Trade Shoots: What Do TF, TFP and TFCD Mean?

By  |  0 Comments

Unpaid work: it’s the dirty little secret of the fashion, modeling and photography world. Also known “trade shoots,” sometimes we need to do a little pro-bono to get ahead. Why? Maybe we’re new to the business and looking for a cheap way to build a portfolio. Maybe we’re trying to network with new people or learn more about this industry. Or maybe it’s just to keep busy when things are slow. But there is a big difference between a ‘free’ photo shoot and a true collaboration that benefits everyone involved. So let’s dive right into the heart of the matter with the basics…

You’ll see the letters “TF” used regularly in modeling and photography, and they mean “Time For.” This is an industry-standard term that says nobody’s getting paid for the photo shoot. In a perfect world, TF is an equal exchange of time and talent and experience. But this doesn’t need to be so, and it’s not unusual for a highly-experienced photographer or designer to invite a brand new model to collaborate on a TF basis. Why? Maybe the model has a unique look and would add something new to an established portfolio. Or maybe the photographer wants to ‘test’ a model first, before considering them for bigger and better opportunities. In an industry where so much talent quits every year, or sometimes misrepresents themselves, it’s good business sense to test shoot the newbies first.

“TFP” means time for prints, but hardly any photographer provides physical copies of images anymore. It’s more common to work under a “TFCD” agreement (Time For CD) with digital images provided on a CD or DVD. Even more common is sharing images through email, social media, or file sharing services like Dropbox or Google Docs.

Photographers can be (understandably) hesitant to hand out copies of each and every image from a photo shoot. Just as most models wouldn’t want to pose for images before makeup and hair and wardrobe styling, photographers only want to share the best versions of their work with the world.  Thus, it’s more likely a photographer will only distribute best, edited images after the photo shoot is over.

Now here’s where things get sticky: rarely do all parties involved agree over which images are the best images. Makeup artists want shots that flatter the makeup. Models are looking for the right pose, or best expressions, or maybe just looking to hide something they don’t like about themselves. Photographers get hung up on lighting or composition, and so on. It’s always best when a team can look through images together and agree on what’s mutually-beneficial for all involved.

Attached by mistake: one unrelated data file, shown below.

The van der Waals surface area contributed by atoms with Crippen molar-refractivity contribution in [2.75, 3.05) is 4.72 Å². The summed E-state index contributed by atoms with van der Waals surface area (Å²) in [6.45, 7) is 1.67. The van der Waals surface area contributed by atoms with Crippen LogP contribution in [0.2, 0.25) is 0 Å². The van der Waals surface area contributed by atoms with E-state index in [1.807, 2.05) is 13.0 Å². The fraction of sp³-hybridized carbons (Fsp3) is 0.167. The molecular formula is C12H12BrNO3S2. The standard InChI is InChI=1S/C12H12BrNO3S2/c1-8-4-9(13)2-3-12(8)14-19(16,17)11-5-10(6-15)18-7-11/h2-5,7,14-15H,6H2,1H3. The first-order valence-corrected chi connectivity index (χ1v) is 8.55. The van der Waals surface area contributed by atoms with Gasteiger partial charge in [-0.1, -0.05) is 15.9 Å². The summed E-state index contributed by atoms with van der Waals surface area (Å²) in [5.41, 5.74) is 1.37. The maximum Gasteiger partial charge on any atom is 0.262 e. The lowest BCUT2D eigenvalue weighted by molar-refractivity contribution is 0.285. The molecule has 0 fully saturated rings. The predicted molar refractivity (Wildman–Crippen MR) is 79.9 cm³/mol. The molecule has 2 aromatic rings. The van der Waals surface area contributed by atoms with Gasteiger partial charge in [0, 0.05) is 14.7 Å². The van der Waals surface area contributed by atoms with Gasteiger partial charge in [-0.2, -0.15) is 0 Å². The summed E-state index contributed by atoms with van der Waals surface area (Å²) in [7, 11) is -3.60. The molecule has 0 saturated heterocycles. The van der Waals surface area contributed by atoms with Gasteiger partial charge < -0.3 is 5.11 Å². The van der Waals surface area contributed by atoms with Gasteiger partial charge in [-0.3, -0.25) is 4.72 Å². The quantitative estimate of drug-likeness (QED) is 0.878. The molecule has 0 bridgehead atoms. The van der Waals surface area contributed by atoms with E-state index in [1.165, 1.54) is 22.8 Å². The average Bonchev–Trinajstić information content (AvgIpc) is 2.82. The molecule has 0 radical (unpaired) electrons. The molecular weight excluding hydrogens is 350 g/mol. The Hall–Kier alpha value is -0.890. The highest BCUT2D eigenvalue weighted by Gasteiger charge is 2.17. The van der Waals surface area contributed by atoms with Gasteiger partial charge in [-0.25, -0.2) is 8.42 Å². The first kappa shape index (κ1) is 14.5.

Trade shoots for publication play by a different set of rules. It used to be that none of the images from a publication shoot were released until after the publication date. This could mean months, even years before the model ever got to see the images. Social media has changed things now, and it’s becoming more common to release ‘teaser’ material, or to publish directly online and speed up the process.

Keep in mind that a busy photographer may have paid work that takes priority. It’s reasonable to expect a little delay after a trade shoot. But it’s not reasonable to wait months unless that’s what you’ve agreed upon. And sadly, it’s more common than you might think for a photographer to never deliver any images. Maybe they got sidetracked with paid work, maybe they went out of business, who knows. When a photographer tells you, “I accidentally deleted the images,” or something like that… most likely they didn’t like the results and buried them in a deep, dark hole. It stinks, but it happens.

The best advice we can offer to anyone before a trade shoot: define expectations and deliverables. In advance. Don’t be afraid to ask how many images you’ll get after the shoot and when, how they can and will be used, and anything else that pops into your head.

Leave a Reply

Your email address will not be published. Required fields are marked *